A lesson about alcohol culture: the alcohol industry works hard to construct traditions in order to create more and more occasions for people to consume alcohol…

A recent graphic was printed online delineating among other things, how the sales of alcohol products on St. Patrick’s Day (March 17th) could help the American economy because of the taxes generated (“St. Patrick’s Day Drinking Could Be Boon For Tax Revenue“).

For this blog, however, I am going to focus on one of the related charts that is presented as part of the graphic. This is a chart that shows specific “holidays” when the most alcohol use occurs during the year.  Among other things, this list especially calls attention to the “manufactured holidays” which have been developed by the alcohol industry to increase its sales. The comments below each of the holiday dates are mine.


1. New Year’s Eve  (December 31st)

  • a majority of Americans feel the need to celebrate the end of the old year and toast the New Year. No obvious limits on quantities of alcohol consumed other than blood alcohol levels for intoxicated drivers.

 2.  St. Patrick’s Day (March 17th)

  • the Irish and the alcohol industry have managed to take an average saint’s day in Ireland and make it into a festive, often raucous event. Even though this is not an official US holiday, it has now become one of the most popular alcohol using days in the USA.

(Reporting on an earlier blog of mine (Preventing Drunk Driving), the previously banned parade in Chicago was permitted to be renewed this year if no alcohol was involved. It was successfully held without incident – there was only one arrest: for public urination).

3. Thanksgiving Eve (end of November)

  • this one doesn’t really register. Unlike New Year’s Eve, which is generally considered a party time for most Americans, Thanksgiving Eve is usually a workday and/or a travel day to get to the family feast the next day. This day would at best be at the very end of this list in terms of partying.

4. Cinco de Mayo (May 5th)

  • another non-holiday; here the alcohol industry has worked very hard to turn a minor day commemorating a Mexican war victory into a Latin bacchanal. There are a lot of Mexican groups who are upset about this usurping of their day, but the industry works hard to keep this  “American tradition” alive.

5. Purim (varies: end of Feb-mid-March)

  • this is a holiday celebrated mainly by orthodox Jews. However, Purim does note a Jewish victory over an oppressor followed by a celebration which featured heavy alcohol use – special features that the alcohol marketers like to work with. Right now Purim is virtually unknown in the USA, but who knows what the future might bring.

6. Derby Day (the first week-end in May)

  • this apparently refers to the running of the horse race: the Kentucky Derby – and again, is not an  official US holiday. It is a televised occurrence featuring a lot of people drinking mint juleps while waiting for the big race of the day. But this is such a special time regulated race that as a major alcohol consuming event, it too falls to the bottom of the list.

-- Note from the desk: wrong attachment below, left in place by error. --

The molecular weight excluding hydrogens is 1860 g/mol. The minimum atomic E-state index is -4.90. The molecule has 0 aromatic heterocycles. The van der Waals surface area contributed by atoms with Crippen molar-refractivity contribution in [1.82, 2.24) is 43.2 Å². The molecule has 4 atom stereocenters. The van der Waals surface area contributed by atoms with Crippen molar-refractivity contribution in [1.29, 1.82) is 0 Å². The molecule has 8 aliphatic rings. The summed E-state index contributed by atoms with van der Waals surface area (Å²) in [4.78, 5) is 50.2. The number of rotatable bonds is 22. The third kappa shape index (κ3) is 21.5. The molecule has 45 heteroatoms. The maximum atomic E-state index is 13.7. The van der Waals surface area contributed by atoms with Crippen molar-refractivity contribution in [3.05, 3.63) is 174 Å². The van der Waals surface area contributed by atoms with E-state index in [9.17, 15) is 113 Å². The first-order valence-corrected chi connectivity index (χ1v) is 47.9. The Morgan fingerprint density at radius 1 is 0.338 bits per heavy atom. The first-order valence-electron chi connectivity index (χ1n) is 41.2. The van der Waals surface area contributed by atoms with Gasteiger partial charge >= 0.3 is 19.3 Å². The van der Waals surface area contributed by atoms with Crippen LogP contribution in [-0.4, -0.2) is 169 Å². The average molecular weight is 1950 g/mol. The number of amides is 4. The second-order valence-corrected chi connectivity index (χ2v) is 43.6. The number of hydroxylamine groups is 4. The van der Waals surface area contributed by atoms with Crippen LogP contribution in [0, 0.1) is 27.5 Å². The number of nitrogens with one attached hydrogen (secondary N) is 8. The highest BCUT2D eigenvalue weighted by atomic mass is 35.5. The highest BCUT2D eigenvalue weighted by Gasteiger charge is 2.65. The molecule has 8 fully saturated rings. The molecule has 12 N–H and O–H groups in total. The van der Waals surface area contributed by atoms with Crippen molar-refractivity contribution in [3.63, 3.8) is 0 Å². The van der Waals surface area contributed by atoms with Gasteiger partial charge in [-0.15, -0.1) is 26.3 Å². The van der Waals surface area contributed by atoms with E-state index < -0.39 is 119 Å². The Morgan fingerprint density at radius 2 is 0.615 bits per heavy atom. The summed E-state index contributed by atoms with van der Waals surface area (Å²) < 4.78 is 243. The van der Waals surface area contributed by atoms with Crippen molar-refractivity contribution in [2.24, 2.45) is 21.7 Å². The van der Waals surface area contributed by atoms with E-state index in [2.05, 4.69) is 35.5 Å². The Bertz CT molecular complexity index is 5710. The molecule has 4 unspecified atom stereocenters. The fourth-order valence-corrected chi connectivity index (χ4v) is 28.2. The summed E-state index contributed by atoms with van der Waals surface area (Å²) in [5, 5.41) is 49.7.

7. 4th of July (July 4th)

  • this is America’s Independence Day, a true holiday when families get together for a picnic or a barbeque. Alcoholic beverages very often accompany such gatherings, but the goal of such events is not necessarily to get everyone “tipsy.”

8. Halloween (October 31st)

  • another non-holiday which the alcohol industry has tried to take over and dominate, but here the parents of young children have seemed to prevail at the moment. The amount of party advertising by the industry has been curtailed, however, there still has been a boom in young adults dressing up in costumes and partying in their version of Halloween.

9. Mardi Gras (varies: late March – early April)

  • another ‘religious based’ non-holiday, which is centered in a few southern cities, especially New Orleans. The alcohol industry is trying to spread the celebration to a much wider market.

10. Super Bowl Sunday (first Sunday in February)

  • another manufactured “holiday.” This final football game of the season has been billed as a real party time. And for a lot of fans, it is, but this is by no means nationwide.  Many parties are held to see an event that has morphed from a focus on a football game to seeing which of the TV commercials is the best, the silliest, the funniest, etc.  The viewers probably will not remember the names of the teams that played in the game, but they will know who had the best TV ad!

In any event, there are always those who use alcohol heavily no matter what the event, but this, again, is not a time where it is expected that all would leave in an intoxicated state.

What comes through from an analysis of this list is just how hard the alcohol industry has worked to create a series of events from foreign lands, religious observations, and sporting events to increase alcohol use.

Actually, only one of the days listed is an actual US National Holiday: the 4th of July, our Independence Day.

There does seem to be an attempt to develop at least one of these events a month – and so far January, June, August and September haven’t generated an event to date. It will be interesting to see what the alcohol industry comes up with.